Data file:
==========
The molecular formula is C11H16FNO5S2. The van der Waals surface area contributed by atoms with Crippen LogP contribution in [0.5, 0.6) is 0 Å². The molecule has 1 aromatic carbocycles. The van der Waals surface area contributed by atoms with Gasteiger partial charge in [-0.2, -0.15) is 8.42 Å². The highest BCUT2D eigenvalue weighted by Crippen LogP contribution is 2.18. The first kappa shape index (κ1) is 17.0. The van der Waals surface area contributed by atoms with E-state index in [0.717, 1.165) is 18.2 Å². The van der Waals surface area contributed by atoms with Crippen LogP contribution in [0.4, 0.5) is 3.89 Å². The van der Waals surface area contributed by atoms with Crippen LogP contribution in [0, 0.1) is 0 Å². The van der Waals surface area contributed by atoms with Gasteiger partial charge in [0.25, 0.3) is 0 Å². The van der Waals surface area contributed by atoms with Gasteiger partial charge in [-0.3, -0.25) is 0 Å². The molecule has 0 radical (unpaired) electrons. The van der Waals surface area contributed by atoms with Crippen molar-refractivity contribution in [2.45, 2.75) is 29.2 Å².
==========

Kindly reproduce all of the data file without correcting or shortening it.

The molecular formula is C11H16FNO5S2. The van der Waals surface area contributed by atoms with Crippen LogP contribution in [0.5, 0.6) is 0 Å². The molecule has 1 aromatic carbocycles. The van der Waals surface area contributed by atoms with Gasteiger partial charge in [-0.2, -0.15) is 8.42 Å². The highest BCUT2D eigenvalue weighted by Crippen LogP contribution is 2.18. The first kappa shape index (κ1) is 17.0. The van der Waals surface area contributed by atoms with E-state index in [0.717, 1.165) is 18.2 Å². The van der Waals surface area contributed by atoms with Crippen LogP contribution in [0.4, 0.5) is 3.89 Å². The van der Waals surface area contributed by atoms with Crippen LogP contribution in [0, 0.1) is 0 Å². The van der Waals surface area contributed by atoms with Gasteiger partial charge in [0.25, 0.3) is 0 Å². The van der Waals surface area contributed by atoms with Gasteiger partial charge in [-0.3, -0.25) is 0 Å². The molecule has 0 radical (unpaired) electrons. The van der Waals surface area contributed by atoms with Crippen molar-refractivity contribution in [2.45, 2.75) is 29.2 Å².